Finally a twin-stick shooter worth your time
Simplicity is a concept which few games can pull off without being called "simple", gamers consider it a derogatory term rather than a badge of honour. It's this much maligned adjective that has come to define the brightest and best of the twin-stick shooter genre. Giants of the field such as Geometry Wars Retro Evolved 2 have proven that to be brilliant, a twin-stick shooter must do a few things perfectly rather than everything well. Squid in a Box's Waves subscribes to this theory admirably, succeeding in creating a sense of "easy to learn, hard to master" while carving out its own identity in a bloated and overcrowded genre.
Describing Waves in layman's terms will do nothing to distinguish it from the tepid dime-a-dozen shooters that use the right-stick for more than aiming. The striking thing about Waves is its restraint rather than its features, this isn't sourced from its humble origins as an indie game however. Waves has 5 modes, 4 buttons, 3 in-game songs, zero tutorials and an abundance of variously coloured hexagons, its Spartan arsenal of features belies its sense of focus.
You have 3 tools in order to succeed and plant your score at the top of the leaderboards. A slow-motion meter, an Area-of-effect bomb available after you reach a combo of X10 and your right stick which handles the shooting. Using a keyboard is not advised under any circumstance, not only will you fail miserably but you will be doing an insulting disservice to the superb controls that the use of a gamepad offers.
Each mode pertains to developing skills, for what Waves deals in is skill and reflexes rather than the weapon management and strategy of Housemarque's most recent shooters. The crux of the game lies in the aptly titled "Crunch Time", where you are given 3 minutes to put your highest score on the leaderboards. The other modes serve to develop your muscle memory to help you perform where it matters while being legitimately compelling in their own right.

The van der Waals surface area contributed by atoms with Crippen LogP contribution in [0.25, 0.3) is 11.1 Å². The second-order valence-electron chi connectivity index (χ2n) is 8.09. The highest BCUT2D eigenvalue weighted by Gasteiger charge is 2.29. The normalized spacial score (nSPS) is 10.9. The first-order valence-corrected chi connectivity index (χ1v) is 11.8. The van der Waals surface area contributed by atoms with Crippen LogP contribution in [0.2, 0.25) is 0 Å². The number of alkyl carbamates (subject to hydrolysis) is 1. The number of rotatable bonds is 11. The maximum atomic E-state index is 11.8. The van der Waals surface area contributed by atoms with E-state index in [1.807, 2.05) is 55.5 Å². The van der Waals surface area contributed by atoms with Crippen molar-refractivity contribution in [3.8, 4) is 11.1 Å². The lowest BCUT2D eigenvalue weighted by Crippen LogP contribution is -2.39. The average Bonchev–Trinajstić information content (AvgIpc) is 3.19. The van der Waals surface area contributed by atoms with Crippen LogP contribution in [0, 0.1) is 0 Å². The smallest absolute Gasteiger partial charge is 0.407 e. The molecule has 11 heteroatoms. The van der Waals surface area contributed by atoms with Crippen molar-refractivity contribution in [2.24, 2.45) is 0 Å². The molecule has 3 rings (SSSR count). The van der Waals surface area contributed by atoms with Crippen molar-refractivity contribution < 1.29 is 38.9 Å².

"Rush" and "Bombing Run" emphasize the importance of building combos and effective control of your spherical ship's physics respectively (the latter being a bit of a sticking point for a GW fan like myself), while Challenge mode teaches the player the importance of time and combo efficiency. "Survival" is pretty self-explanatory; it's also fantastic as it gets to the sheer craziness that is Waves at its best in a matter of seconds. Though the modes are an effective teaching tool, the combination of them and the tool tips aren't enough to teach the player organically about the core systems at play, forcing even a genre fan such as myself to resort to the Hints and Tips section to find out how combos work. Even a one-off tutorial would have helped in this regard.
Player information aside, Waves boils down to rote muscle memory and instinct. There are ways of exploiting combos and slow-mo for survival and a great score but predominantly Waves is played via the seat of one's pants. In every mode you kill geometric enemies which increasing your level, with each level gained (and the shower of "Woot!"s that accompany them) the number of enemies increases, more enemies = more insanity = more brightly coloured explosions = more fun and Waves is supremely capable at ramping up the intensity according to this formula.
The enemies do plenty to ratchet up the white-knuckle high-points of Waves, being colour-coded to denote their behaviours which range from the unpredictable to the aggressive. The element of pure luck is something more complex games have difficulty recreating, yet Waves elicits it on a consistent basis due to the erratic nature of your adversaries.
Waves' leanness and restraint is exemplified in its graphical presentation. Though "art design" is never something one would normally attribute to a twin-stick shooter, Waves possesses a striking one. There's a heavy "nightclub meets hexagons" vibe which matches the hyperbolic, thumping electronica that complements the explosive showers of colourful particles your geometric foes. It's a shame that there are only 3 tracks, only one of which being truly memorable, as they contribute immensely to the game's offbeat and crazy tone. The demonstrably British quips that populate the menu text and score comments do much to atone for this blunder. (John Woo loves this game he does)
Where plenty of small scale games like this attempt to do more and rarely succeed in doing it superbly, Waves keeps its horizons narrow and simple. In other genres this would be a slight upon a game's name, but within the realm of twin-stick shooters I think it counts as high praise. You won't find a more tightly focused twin-stick shooter this side of Geometry Ware RE 2, and for $10, its price of admission pales in comparison to the satisfaction a true shooter fan will get out of it.